Khuddaka Nikaya


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PSALMS OF THE BRETHREN

Canto XVI. Psalms of Twenty Verses


 

Canto XVI.
Psalms of Twenty Verses

CCLII
Mālunkyā's Son

Translated from the Pali by Mrs. C.A.F. Rhys Davids.

Public Domain

[Pali]

 

The story of this venerable one is given in Canto VI. (CCXIV.), wherein the Thera, established in arahantship, uttered a psalm by way of teaching his kinsfolk about the Path. But in this poem the Thera, non yet an arahant, had asked the Master for doctrine in brief, and he received this response: 'What think you, Mālunkyā's son, things which you have never seen, heard, smelt, tasted, touched, or perceived, of which you have no present impression, nor of which you wish you might have sensations and perception: - do you feel desire, or longing, or fondness for them?' 'No, lord.' 'Here, then, Mālunkyā's son, when you do get any sensation or perception of things, you will have just the sensations or perceptions only. And inasmuch as this is so, and you will get no [greed, ill-will, or illusion] thereby, or therein, either here or elsewhere, or hereafter, this, even this, is the end of pain.[1]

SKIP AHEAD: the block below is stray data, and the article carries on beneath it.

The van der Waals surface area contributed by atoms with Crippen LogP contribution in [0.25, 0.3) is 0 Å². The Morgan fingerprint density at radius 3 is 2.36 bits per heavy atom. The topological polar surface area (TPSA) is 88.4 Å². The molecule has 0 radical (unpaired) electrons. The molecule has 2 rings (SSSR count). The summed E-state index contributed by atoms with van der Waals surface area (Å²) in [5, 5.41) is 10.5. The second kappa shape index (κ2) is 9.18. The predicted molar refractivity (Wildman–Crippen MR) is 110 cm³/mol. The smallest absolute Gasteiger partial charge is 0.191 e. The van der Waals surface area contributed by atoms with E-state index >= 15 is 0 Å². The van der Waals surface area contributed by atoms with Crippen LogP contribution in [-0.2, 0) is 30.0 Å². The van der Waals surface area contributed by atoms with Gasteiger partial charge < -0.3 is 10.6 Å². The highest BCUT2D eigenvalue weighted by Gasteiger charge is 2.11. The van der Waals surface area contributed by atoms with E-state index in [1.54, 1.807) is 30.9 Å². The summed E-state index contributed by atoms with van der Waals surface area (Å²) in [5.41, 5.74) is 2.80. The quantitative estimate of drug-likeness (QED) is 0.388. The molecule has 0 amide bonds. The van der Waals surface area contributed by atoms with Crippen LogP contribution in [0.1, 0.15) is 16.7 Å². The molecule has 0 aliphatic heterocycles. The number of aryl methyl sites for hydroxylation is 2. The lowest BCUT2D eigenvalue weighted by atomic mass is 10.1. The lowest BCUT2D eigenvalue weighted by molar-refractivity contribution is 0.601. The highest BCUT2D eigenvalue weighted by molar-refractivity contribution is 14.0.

[308] And Mālunkyā's son, showing how well he had learnt that doctrine so summarized, expressed it in these verses:

[794] Sight of fair shape bewildering lucid thought,[2]
If one but heed the image sweet and dear,
The heart inflamed in feeling doth o'erflow,

[795] And clinging stayeth. Thus in him do grow
Divers emotions rooted in the sight,
Greed and aversion,[3] and the heart of him
Doth suffer grievously. Of him we say,
Thus heaping store of pain and suffering:
      Far from Nibbana!

[796] Sound,[4] bewildering lucid thought,
If one but heed the image sweet and dear,
The heart inflamed in feeling doth o'erflow,

[797] And clinging stayeth. Thus in him do grow
Divers emotions rooted in the sight,
Greed and aversion, and the heart of him
Doth suffer grievously. Of him we say,
Thus heaping store of pain and suffering:
      Far from Nibbana!

[798] Smell bewildering lucid thought,
If one but heed the image sweet and dear,
The heart inflamed in feeling doth o'erflow,

[799] And clinging stayeth. Thus in him do grow
Divers emotions rooted in the sight,
Greed and aversion, and the heart of him